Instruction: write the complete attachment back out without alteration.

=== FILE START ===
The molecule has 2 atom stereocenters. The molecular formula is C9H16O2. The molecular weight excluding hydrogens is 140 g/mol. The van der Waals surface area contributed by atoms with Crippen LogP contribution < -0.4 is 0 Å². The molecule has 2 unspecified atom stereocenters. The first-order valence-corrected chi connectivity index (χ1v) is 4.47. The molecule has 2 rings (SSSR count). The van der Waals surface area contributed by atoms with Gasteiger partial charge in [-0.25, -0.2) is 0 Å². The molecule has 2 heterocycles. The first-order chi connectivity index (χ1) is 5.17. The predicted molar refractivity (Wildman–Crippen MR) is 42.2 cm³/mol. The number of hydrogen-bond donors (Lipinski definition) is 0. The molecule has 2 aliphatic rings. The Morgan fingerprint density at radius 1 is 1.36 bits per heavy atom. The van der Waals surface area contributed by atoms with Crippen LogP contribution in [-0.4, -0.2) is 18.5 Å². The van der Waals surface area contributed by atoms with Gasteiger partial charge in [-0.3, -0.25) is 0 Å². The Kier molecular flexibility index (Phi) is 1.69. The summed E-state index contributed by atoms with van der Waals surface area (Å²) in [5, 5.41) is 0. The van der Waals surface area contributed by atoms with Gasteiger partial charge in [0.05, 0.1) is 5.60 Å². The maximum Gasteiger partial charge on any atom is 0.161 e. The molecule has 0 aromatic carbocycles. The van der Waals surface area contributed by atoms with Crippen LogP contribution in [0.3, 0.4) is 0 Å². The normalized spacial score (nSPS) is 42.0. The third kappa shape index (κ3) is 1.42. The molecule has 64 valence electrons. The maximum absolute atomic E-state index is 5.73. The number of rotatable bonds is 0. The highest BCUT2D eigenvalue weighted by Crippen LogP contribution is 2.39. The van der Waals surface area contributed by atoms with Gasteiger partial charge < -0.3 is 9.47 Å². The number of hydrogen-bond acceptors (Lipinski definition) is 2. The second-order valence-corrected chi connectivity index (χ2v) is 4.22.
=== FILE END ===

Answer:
The molecule has 2 atom stereocenters. The molecular formula is C9H16O2. The molecular weight excluding hydrogens is 140 g/mol. The van der Waals surface area contributed by atoms with Crippen LogP contribution < -0.4 is 0 Å². The molecule has 2 unspecified atom stereocenters. The first-order valence-corrected chi connectivity index (χ1v) is 4.47. The molecule has 2 rings (SSSR count). The van der Waals surface area contributed by atoms with Gasteiger partial charge in [-0.25, -0.2) is 0 Å². The molecule has 2 heterocycles. The first-order chi connectivity index (χ1) is 5.17. The predicted molar refractivity (Wildman–Crippen MR) is 42.2 cm³/mol. The number of hydrogen-bond donors (Lipinski definition) is 0. The molecule has 2 aliphatic rings. The Morgan fingerprint density at radius 1 is 1.36 bits per heavy atom. The van der Waals surface area contributed by atoms with Crippen LogP contribution in [-0.4, -0.2) is 18.5 Å². The van der Waals surface area contributed by atoms with Gasteiger partial charge in [-0.3, -0.25) is 0 Å². The Kier molecular flexibility index (Phi) is 1.69. The summed E-state index contributed by atoms with van der Waals surface area (Å²) in [5, 5.41) is 0. The van der Waals surface area contributed by atoms with Gasteiger partial charge in [0.05, 0.1) is 5.60 Å². The maximum Gasteiger partial charge on any atom is 0.161 e. The molecule has 0 aromatic carbocycles. The van der Waals surface area contributed by atoms with Crippen LogP contribution in [0.3, 0.4) is 0 Å². The normalized spacial score (nSPS) is 42.0. The third kappa shape index (κ3) is 1.42. The molecule has 64 valence electrons. The maximum absolute atomic E-state index is 5.73. The number of rotatable bonds is 0. The highest BCUT2D eigenvalue weighted by Crippen LogP contribution is 2.39. The van der Waals surface area contributed by atoms with Gasteiger partial charge < -0.3 is 9.47 Å². The number of hydrogen-bond acceptors (Lipinski definition) is 2. The second-order valence-corrected chi connectivity index (χ2v) is 4.22.